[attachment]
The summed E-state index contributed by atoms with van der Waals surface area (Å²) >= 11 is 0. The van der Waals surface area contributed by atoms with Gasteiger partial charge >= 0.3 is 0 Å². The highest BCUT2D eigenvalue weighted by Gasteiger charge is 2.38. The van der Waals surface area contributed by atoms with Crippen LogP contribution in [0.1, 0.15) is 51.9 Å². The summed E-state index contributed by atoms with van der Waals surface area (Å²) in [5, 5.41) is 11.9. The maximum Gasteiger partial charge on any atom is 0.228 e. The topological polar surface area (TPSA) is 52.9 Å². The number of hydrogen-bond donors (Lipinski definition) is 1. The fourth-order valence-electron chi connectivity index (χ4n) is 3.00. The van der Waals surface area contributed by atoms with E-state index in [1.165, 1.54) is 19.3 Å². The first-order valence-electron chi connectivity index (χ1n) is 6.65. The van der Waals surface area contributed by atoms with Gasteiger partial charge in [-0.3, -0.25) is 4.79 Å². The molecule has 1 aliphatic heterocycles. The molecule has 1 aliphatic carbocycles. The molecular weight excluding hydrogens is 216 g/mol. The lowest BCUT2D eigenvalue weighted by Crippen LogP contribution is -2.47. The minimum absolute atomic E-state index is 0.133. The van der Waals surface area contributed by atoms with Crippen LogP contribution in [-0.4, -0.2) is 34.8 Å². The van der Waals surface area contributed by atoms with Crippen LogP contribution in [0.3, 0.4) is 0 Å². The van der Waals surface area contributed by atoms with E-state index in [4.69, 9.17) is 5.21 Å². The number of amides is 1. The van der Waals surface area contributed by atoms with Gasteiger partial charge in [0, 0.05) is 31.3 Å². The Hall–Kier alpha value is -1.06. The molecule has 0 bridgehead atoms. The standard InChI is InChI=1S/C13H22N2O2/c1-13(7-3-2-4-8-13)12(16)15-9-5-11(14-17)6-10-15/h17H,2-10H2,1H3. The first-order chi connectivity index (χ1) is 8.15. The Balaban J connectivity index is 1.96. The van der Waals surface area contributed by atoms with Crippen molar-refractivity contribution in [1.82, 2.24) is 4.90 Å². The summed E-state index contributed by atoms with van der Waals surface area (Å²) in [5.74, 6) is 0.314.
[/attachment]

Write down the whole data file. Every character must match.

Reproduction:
The summed E-state index contributed by atoms with van der Waals surface area (Å²) >= 11 is 0. The van der Waals surface area contributed by atoms with Gasteiger partial charge >= 0.3 is 0 Å². The highest BCUT2D eigenvalue weighted by Gasteiger charge is 2.38. The van der Waals surface area contributed by atoms with Crippen LogP contribution in [0.1, 0.15) is 51.9 Å². The summed E-state index contributed by atoms with van der Waals surface area (Å²) in [5, 5.41) is 11.9. The maximum Gasteiger partial charge on any atom is 0.228 e. The topological polar surface area (TPSA) is 52.9 Å². The number of hydrogen-bond donors (Lipinski definition) is 1. The fourth-order valence-electron chi connectivity index (χ4n) is 3.00. The van der Waals surface area contributed by atoms with E-state index in [1.165, 1.54) is 19.3 Å². The first-order valence-electron chi connectivity index (χ1n) is 6.65. The van der Waals surface area contributed by atoms with Gasteiger partial charge in [-0.3, -0.25) is 4.79 Å². The molecule has 1 aliphatic heterocycles. The molecule has 1 aliphatic carbocycles. The molecular weight excluding hydrogens is 216 g/mol. The lowest BCUT2D eigenvalue weighted by Crippen LogP contribution is -2.47. The minimum absolute atomic E-state index is 0.133. The van der Waals surface area contributed by atoms with Crippen LogP contribution in [-0.4, -0.2) is 34.8 Å². The van der Waals surface area contributed by atoms with Crippen LogP contribution in [0.3, 0.4) is 0 Å². The van der Waals surface area contributed by atoms with E-state index in [4.69, 9.17) is 5.21 Å². The number of amides is 1. The van der Waals surface area contributed by atoms with Gasteiger partial charge in [0, 0.05) is 31.3 Å². The Hall–Kier alpha value is -1.06. The molecule has 0 bridgehead atoms. The standard InChI is InChI=1S/C13H22N2O2/c1-13(7-3-2-4-8-13)12(16)15-9-5-11(14-17)6-10-15/h17H,2-10H2,1H3. The first-order chi connectivity index (χ1) is 8.15. The Balaban J connectivity index is 1.96. The van der Waals surface area contributed by atoms with Crippen molar-refractivity contribution in [1.82, 2.24) is 4.90 Å². The summed E-state index contributed by atoms with van der Waals surface area (Å²) in [5.74, 6) is 0.314.